This fascinating and colourful romp through the annals of royal history gives rare insight into the lives and loves of rather rampant royals from the house of Hanover-Windsor. The detailed description of pomp and privilege is also a rather refreshing escape from coronavirus overload. Today’s royals, no matter how badly behaved, tone-deaf or spoiled, appear positively tame in comparison to their frisky and overindulged forbears. The apparent largely fictional The Crown Netflix series may beg to differ, but there is no doubt a wanton disregard for monogamy far exceeded current Royals norms. Marriage back then involved titles and bloodlines with the hope that love came later. In the 1800s, arranged marriages were made for ‘political, financial and dynastic reasons’ — mainly to produce the all-important heir. “Most of them compensated for loveless arranged marriages to German cousins by taking mistresses. Royal brides had to have blue blood and be virginal to prevent any chance of a cuckoo in the royal nest, so a prince marrying his mistress was unthinkable,” says the author. Camilla Parker Bowles …
If you believe mainstream media, embattled First Lady, Melania Trump is yet to put an elegant, designer-heeled foot right. The contrast from years gone by is stark. Pre First Lady status, the former model, Melania graced the covers of mags from Vogue to Vanity Fair. She was feted with flattering features and praised for her beauty and poise. With her striking Slovenian looks and beautiful, made-for-designer-clothing body, the fashion glitterati embraced her. And then she committed the unpardonable sin: She became First Lady. The Donald outrageously outsmarted a still raging, still explaining, Hillary. The glitterati flipped. And strangely, the very same media who once tripped over their Doc Martins to interview Melania or her famous husband, now bandied together in a collective holier than thou huddle. Their bitter hatred for her husband leaked pure poison into their pens. Even designers turned nasty. Tom Ford, Marc Jacobs, Christian Siriano and Sophie Theallet waspishly refused to dress her. The loss was all theirs. Former First Ladies have had a smooth ride. Huffing Hillary, for example, can rant …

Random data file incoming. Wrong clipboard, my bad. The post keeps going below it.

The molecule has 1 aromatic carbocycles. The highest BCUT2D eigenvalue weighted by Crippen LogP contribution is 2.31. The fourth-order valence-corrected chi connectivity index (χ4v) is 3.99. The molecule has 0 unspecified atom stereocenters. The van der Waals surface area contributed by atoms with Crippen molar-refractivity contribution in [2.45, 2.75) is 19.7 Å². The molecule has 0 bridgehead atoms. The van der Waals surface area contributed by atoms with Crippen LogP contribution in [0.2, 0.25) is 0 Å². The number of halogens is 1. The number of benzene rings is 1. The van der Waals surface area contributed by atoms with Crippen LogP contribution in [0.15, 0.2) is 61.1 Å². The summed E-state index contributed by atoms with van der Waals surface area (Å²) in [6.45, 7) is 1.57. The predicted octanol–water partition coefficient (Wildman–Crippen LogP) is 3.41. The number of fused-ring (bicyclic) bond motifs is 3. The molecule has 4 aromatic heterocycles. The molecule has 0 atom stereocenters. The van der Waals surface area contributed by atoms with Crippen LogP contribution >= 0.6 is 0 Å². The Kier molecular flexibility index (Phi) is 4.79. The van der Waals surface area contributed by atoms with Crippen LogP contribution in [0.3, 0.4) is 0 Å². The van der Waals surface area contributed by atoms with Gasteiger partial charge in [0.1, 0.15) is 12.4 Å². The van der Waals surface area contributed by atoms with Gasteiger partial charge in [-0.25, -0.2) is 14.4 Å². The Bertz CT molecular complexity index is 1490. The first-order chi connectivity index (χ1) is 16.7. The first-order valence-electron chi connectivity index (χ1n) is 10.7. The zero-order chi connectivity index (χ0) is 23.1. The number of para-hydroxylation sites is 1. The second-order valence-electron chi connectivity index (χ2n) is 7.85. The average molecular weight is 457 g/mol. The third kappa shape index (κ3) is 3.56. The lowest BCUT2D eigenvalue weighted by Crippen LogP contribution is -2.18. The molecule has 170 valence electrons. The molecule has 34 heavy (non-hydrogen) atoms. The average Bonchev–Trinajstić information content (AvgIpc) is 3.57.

Growing up in the mid 1970’s as a young schoolboy in Port Elizabeth, South Africa, I vividly recall Edouard “Spyk” Gheur arriving from Belgium as the ‘new kid’ in class at the school we both attended. It’s hard to imagine during those innocent, carefree years we spent as classmates that years later his life would take a radical detour into the world of hard living and drugs, which almost cost him his life. Thankfully he lived to tell his story and warn others of getting into drugs in his autobiography, ‘A Naughty Thing Called Life‘, which has received rave reviews in the UK and around the globe. In the coming months, well-known Indie film maker and producer, Mark Brown, will start filming a documentary revealing a visual play-out of Spyk’s life as his story unfolds. To show your support for filming Spyk’s visual documentary, visit the IndieGogo campaign and make a contribution. “Spyk” featured as JournoNews.com’s first ‘Off the Cuff‘ guest in September 2012. http://www.papaspyk.com/
A flash mob by the Soweto Gospel Choir pays tribute to South Africa’s hero in Woolworths, Parkview, Johannesburg.
AFTER TEN YEARS of tenacity, chutzpah and vision to see a public market established in San Diego, Dale Steele and Catt White have finally signed a lease on a massive 92,000 square foot property near the harbor and Petco Park. Watch the Kickstarter video below to discover more about this exciting development that will become a landmark for the city. Read about the venture on Kickstarter
It’s ANZAC Day in Australia – a day that commemorates the first major military action fought by Australian and New Zealand forces during the First World War. It is also an opportunity for the nation to remember those who have fought and lost their lives in major conflicts around the world. For many ANZACs, carrying a Bible into battle has been vital to their spiritual well-being. The Bible in the above video was first taken into war by an Australian who fought in the South African Boer war at the turn of the 20th Century. In keeping with his family’s tradition, Afghanistan-based Captain Justin McBurney, 24, is the fifth generation of his family to take the very same Soldier’s New Testament into the battle zone.
This is what no TV or access to the internet and home-schooling has done for self-taught piano player, Chooka Parker, a 16 year-old who lives on a farm at Red Lion, near Maryborough, in country Victoria.